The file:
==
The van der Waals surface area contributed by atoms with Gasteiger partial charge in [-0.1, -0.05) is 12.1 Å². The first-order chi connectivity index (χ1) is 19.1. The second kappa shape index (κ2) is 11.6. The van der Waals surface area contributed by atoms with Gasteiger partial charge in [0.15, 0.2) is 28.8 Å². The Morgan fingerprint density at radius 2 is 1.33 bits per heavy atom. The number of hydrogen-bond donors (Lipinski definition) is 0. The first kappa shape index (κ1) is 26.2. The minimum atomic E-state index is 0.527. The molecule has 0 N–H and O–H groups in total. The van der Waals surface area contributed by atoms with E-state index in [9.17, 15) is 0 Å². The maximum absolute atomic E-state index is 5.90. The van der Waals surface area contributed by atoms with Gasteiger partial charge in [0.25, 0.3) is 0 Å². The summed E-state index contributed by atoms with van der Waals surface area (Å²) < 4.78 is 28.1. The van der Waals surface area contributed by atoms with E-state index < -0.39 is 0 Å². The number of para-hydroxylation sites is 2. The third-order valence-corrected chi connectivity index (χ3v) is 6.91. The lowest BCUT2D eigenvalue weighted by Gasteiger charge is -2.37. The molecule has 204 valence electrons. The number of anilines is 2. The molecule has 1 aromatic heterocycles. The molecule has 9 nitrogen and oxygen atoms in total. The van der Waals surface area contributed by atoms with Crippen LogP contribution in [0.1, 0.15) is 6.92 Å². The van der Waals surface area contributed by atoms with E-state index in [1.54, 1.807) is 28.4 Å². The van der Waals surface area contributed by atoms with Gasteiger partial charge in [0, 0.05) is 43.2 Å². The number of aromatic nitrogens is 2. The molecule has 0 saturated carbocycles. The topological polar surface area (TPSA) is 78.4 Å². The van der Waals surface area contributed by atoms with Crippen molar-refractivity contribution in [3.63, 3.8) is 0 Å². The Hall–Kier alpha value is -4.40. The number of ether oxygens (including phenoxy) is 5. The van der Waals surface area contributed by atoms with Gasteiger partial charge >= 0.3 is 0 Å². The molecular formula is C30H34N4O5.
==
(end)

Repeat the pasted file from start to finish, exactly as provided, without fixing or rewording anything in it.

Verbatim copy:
The van der Waals surface area contributed by atoms with Gasteiger partial charge in [-0.1, -0.05) is 12.1 Å². The first-order chi connectivity index (χ1) is 19.1. The second kappa shape index (κ2) is 11.6. The van der Waals surface area contributed by atoms with Gasteiger partial charge in [0.15, 0.2) is 28.8 Å². The Morgan fingerprint density at radius 2 is 1.33 bits per heavy atom. The number of hydrogen-bond donors (Lipinski definition) is 0. The first kappa shape index (κ1) is 26.2. The minimum atomic E-state index is 0.527. The molecule has 0 N–H and O–H groups in total. The van der Waals surface area contributed by atoms with E-state index in [9.17, 15) is 0 Å². The maximum absolute atomic E-state index is 5.90. The van der Waals surface area contributed by atoms with Gasteiger partial charge in [0.25, 0.3) is 0 Å². The summed E-state index contributed by atoms with van der Waals surface area (Å²) < 4.78 is 28.1. The van der Waals surface area contributed by atoms with E-state index < -0.39 is 0 Å². The number of para-hydroxylation sites is 2. The third-order valence-corrected chi connectivity index (χ3v) is 6.91. The lowest BCUT2D eigenvalue weighted by Gasteiger charge is -2.37. The molecule has 204 valence electrons. The number of anilines is 2. The molecule has 1 aromatic heterocycles. The molecule has 9 nitrogen and oxygen atoms in total. The van der Waals surface area contributed by atoms with Crippen LogP contribution in [0.1, 0.15) is 6.92 Å². The van der Waals surface area contributed by atoms with E-state index in [1.54, 1.807) is 28.4 Å². The van der Waals surface area contributed by atoms with Gasteiger partial charge in [0, 0.05) is 43.2 Å². The number of aromatic nitrogens is 2. The molecule has 0 saturated carbocycles. The topological polar surface area (TPSA) is 78.4 Å². The van der Waals surface area contributed by atoms with Crippen molar-refractivity contribution in [3.63, 3.8) is 0 Å². The Hall–Kier alpha value is -4.40. The number of ether oxygens (including phenoxy) is 5. The van der Waals surface area contributed by atoms with Gasteiger partial charge >= 0.3 is 0 Å². The molecular formula is C30H34N4O5.